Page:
• By comparison with the rest of Europe, Britain's finances were still relatively strong and, technically, it might have been possible to hang on. 
  • But, politically, the experience of ten years of high unemployment ruled out the harsh deflationary measures that might have defended the gold standard. On 21 September Britain moved off gold.
  With the pound no longer tied to the dollar, the case for a tariff acquired an additional argument. Runciman was opposed to the genuine industrial tariff favoured by many Conservatives, but he supposed a 10% tariff to stop the flight of capital and restore the balance of trade; in fact it was Runciman who pitched this idea to Neville Chamberlain and effectively sealed the fate of Free Trade.[7] Recovery needed confidence. A trade deficit undermined it. In a world depression it is easier to improve the balance of trade by lowering imports than by stimulating exports. The cabinet committee on the balance of trade agreed with Chamberlain that they could not wait for trade to adjust itself automatically unless they were prepared to accept any sterling value, and a steady worsening of Britain's capital position.[8] A tariff now appealed as part of a confidence package, strengthening the balance of trade, sterling, and the economy as a whole.

  Yet Free Trade's problems were not simply a function of the slump. It had easily weathered the great depression (1873-96), [or ;] and successfully seen off the imperial tariff reform crusade in the Edwardian period. What was different in 1931 from 1910, 1906, or the 1880s was not only the size of the attack but the absence of a public defence. Free Trade was disappearing as a central feature of political language, belief, and behaviour. The year 1931 was not just a change in policy but a change in political culture. The decline of Free Trade as a secular religion was well under way when the depression hit Britain, and recovery, after 1932, did not bring it back.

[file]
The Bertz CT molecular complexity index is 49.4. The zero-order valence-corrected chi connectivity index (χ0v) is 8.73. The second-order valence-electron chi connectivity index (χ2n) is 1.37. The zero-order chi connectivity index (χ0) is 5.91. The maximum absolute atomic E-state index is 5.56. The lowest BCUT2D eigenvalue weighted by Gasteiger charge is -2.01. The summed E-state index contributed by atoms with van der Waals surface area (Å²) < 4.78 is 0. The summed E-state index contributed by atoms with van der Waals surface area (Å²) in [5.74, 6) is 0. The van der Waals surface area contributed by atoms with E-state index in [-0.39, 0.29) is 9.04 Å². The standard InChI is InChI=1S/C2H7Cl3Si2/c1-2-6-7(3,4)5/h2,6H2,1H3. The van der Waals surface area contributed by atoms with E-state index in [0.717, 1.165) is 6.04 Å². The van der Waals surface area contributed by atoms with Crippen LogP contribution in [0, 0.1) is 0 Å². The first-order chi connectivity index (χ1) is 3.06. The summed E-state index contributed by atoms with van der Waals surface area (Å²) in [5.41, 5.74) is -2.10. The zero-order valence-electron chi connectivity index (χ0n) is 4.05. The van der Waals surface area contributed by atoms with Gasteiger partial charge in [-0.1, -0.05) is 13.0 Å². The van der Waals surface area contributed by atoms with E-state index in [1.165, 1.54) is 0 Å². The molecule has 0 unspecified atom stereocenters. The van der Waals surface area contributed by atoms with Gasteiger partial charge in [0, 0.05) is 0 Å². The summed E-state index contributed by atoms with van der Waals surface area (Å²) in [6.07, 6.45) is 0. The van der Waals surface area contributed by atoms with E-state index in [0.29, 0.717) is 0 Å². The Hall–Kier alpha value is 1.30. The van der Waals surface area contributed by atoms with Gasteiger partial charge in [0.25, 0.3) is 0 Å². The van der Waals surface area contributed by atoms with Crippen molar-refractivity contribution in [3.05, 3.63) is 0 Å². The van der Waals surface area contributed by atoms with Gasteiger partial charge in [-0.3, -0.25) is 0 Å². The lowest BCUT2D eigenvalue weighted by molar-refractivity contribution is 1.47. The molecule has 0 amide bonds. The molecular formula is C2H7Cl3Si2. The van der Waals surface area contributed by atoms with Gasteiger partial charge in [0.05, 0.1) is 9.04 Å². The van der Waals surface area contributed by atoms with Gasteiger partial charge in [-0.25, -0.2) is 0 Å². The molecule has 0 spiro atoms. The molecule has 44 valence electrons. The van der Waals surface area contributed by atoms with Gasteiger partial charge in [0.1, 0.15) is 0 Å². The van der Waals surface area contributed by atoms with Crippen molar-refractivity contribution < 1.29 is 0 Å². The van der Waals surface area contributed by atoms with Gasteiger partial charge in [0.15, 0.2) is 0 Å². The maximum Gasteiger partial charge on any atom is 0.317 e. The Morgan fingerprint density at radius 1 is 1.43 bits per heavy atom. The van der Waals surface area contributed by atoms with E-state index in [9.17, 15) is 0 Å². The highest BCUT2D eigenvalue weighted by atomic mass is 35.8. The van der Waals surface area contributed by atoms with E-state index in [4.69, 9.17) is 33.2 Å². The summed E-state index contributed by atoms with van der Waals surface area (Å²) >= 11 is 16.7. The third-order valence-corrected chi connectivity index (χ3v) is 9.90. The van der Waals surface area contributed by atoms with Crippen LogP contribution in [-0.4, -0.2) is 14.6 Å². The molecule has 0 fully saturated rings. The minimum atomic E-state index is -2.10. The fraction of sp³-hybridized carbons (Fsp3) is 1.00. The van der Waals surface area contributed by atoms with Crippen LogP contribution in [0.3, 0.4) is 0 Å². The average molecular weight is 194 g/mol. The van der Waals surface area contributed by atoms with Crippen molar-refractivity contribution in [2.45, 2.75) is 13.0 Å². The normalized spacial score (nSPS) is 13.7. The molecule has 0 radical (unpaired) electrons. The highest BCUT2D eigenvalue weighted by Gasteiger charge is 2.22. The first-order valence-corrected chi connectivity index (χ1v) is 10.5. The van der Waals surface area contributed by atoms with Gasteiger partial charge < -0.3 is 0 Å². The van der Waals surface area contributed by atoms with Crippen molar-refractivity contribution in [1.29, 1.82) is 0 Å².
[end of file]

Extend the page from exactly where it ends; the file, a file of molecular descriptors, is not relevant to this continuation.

( ... p. 334 not available ... )
p. 337 begins:

(... ...) In Liberal circles, individualists and progressives alike warmed to the idea of a revenue tariff. At a meeting organized by the National Campaign for Economy in March 1931, at the Free Trade Hall in Manchester of all places, John Simon urged all Liberals to put aside ‘inherited free-trade traditions’ and ‘to ponder on the fiscal methods’ necessary to tackle the budget deficit.[20] The Rubicon had been crossed. From here it was a small step to Simon's formation of a separate National Liberal group and their absorption into the national government.

  The contractionist road was not the only one that brought Liberals to a tariff. Others, with Keynes in the lead, took a more social democratic, expansionist route.
  • Theoretically, an expansionist policy of public works and public credit might increase purchasing power, boost the economy, and generate jobs. This was the cumulative effect that Keynes and his fellow economist Hubert Henderson had aimed for in their plans to cure unemployment in 1929.